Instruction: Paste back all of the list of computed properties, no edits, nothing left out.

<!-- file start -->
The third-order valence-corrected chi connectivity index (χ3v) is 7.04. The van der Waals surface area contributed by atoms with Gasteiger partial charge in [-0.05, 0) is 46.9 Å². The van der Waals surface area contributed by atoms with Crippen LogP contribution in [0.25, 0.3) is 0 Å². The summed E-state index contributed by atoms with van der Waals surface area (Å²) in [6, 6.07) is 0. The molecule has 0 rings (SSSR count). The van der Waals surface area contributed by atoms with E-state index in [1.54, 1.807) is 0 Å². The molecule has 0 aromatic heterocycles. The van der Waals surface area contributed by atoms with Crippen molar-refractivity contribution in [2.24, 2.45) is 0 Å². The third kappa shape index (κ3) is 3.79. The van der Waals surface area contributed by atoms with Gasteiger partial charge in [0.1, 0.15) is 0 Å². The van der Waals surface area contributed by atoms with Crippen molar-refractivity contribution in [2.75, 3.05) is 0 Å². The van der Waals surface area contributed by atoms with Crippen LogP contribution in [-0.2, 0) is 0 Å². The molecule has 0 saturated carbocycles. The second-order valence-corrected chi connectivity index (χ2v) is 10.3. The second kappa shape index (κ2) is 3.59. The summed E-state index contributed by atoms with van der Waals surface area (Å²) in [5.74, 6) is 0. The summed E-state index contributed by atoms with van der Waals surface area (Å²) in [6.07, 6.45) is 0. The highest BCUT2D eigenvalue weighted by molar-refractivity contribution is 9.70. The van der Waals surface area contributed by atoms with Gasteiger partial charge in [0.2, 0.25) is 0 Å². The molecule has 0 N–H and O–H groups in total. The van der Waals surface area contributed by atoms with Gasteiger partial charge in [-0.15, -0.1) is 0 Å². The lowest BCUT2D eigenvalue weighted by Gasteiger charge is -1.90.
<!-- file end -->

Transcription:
The third-order valence-corrected chi connectivity index (χ3v) is 7.04. The van der Waals surface area contributed by atoms with Gasteiger partial charge in [-0.05, 0) is 46.9 Å². The van der Waals surface area contributed by atoms with Crippen LogP contribution in [0.25, 0.3) is 0 Å². The summed E-state index contributed by atoms with van der Waals surface area (Å²) in [6, 6.07) is 0. The molecule has 0 rings (SSSR count). The van der Waals surface area contributed by atoms with E-state index in [1.54, 1.807) is 0 Å². The molecule has 0 aromatic heterocycles. The van der Waals surface area contributed by atoms with Crippen molar-refractivity contribution in [2.24, 2.45) is 0 Å². The third kappa shape index (κ3) is 3.79. The van der Waals surface area contributed by atoms with Gasteiger partial charge in [0.1, 0.15) is 0 Å². The van der Waals surface area contributed by atoms with Crippen molar-refractivity contribution in [2.75, 3.05) is 0 Å². The van der Waals surface area contributed by atoms with Crippen LogP contribution in [-0.2, 0) is 0 Å². The molecule has 0 saturated carbocycles. The second-order valence-corrected chi connectivity index (χ2v) is 10.3. The second kappa shape index (κ2) is 3.59. The summed E-state index contributed by atoms with van der Waals surface area (Å²) in [5.74, 6) is 0. The summed E-state index contributed by atoms with van der Waals surface area (Å²) in [6.07, 6.45) is 0. The highest BCUT2D eigenvalue weighted by molar-refractivity contribution is 9.70. The van der Waals surface area contributed by atoms with Gasteiger partial charge in [0.2, 0.25) is 0 Å². The molecule has 0 N–H and O–H groups in total. The van der Waals surface area contributed by atoms with Gasteiger partial charge in [-0.15, -0.1) is 0 Å². The lowest BCUT2D eigenvalue weighted by Gasteiger charge is -1.90.